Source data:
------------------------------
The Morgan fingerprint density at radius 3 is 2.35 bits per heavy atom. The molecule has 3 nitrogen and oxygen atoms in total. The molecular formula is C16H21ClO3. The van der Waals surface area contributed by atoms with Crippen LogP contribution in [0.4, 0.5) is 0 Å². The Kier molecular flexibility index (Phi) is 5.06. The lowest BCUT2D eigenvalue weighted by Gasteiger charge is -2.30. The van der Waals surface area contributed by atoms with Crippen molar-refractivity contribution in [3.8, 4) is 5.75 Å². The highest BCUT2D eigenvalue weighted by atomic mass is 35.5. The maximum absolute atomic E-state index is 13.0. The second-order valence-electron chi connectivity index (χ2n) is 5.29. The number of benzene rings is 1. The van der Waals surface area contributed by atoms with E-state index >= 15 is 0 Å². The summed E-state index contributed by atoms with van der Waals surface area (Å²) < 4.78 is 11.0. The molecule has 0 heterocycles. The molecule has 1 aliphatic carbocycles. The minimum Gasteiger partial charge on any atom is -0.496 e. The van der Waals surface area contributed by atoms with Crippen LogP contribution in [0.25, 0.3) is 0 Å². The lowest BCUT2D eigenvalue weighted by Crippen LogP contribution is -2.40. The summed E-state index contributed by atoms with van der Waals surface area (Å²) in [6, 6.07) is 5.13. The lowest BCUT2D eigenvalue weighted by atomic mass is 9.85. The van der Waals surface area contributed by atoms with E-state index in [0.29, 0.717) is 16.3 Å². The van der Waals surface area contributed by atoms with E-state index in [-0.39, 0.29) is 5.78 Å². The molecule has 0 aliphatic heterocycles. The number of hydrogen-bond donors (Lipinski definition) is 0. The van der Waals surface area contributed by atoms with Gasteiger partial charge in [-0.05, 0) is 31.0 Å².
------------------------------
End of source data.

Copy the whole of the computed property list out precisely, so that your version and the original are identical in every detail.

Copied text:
The Morgan fingerprint density at radius 3 is 2.35 bits per heavy atom. The molecule has 3 nitrogen and oxygen atoms in total. The molecular formula is C16H21ClO3. The van der Waals surface area contributed by atoms with Crippen LogP contribution in [0.4, 0.5) is 0 Å². The Kier molecular flexibility index (Phi) is 5.06. The lowest BCUT2D eigenvalue weighted by Gasteiger charge is -2.30. The van der Waals surface area contributed by atoms with Crippen molar-refractivity contribution in [3.8, 4) is 5.75 Å². The highest BCUT2D eigenvalue weighted by atomic mass is 35.5. The maximum absolute atomic E-state index is 13.0. The second-order valence-electron chi connectivity index (χ2n) is 5.29. The number of benzene rings is 1. The van der Waals surface area contributed by atoms with E-state index >= 15 is 0 Å². The summed E-state index contributed by atoms with van der Waals surface area (Å²) < 4.78 is 11.0. The molecule has 0 heterocycles. The molecule has 1 aliphatic carbocycles. The minimum Gasteiger partial charge on any atom is -0.496 e. The van der Waals surface area contributed by atoms with Crippen LogP contribution in [0.25, 0.3) is 0 Å². The lowest BCUT2D eigenvalue weighted by Crippen LogP contribution is -2.40. The summed E-state index contributed by atoms with van der Waals surface area (Å²) in [6, 6.07) is 5.13. The lowest BCUT2D eigenvalue weighted by atomic mass is 9.85. The van der Waals surface area contributed by atoms with E-state index in [0.29, 0.717) is 16.3 Å². The van der Waals surface area contributed by atoms with E-state index in [-0.39, 0.29) is 5.78 Å². The molecule has 0 aliphatic heterocycles. The number of hydrogen-bond donors (Lipinski definition) is 0. The van der Waals surface area contributed by atoms with Gasteiger partial charge in [-0.05, 0) is 31.0 Å².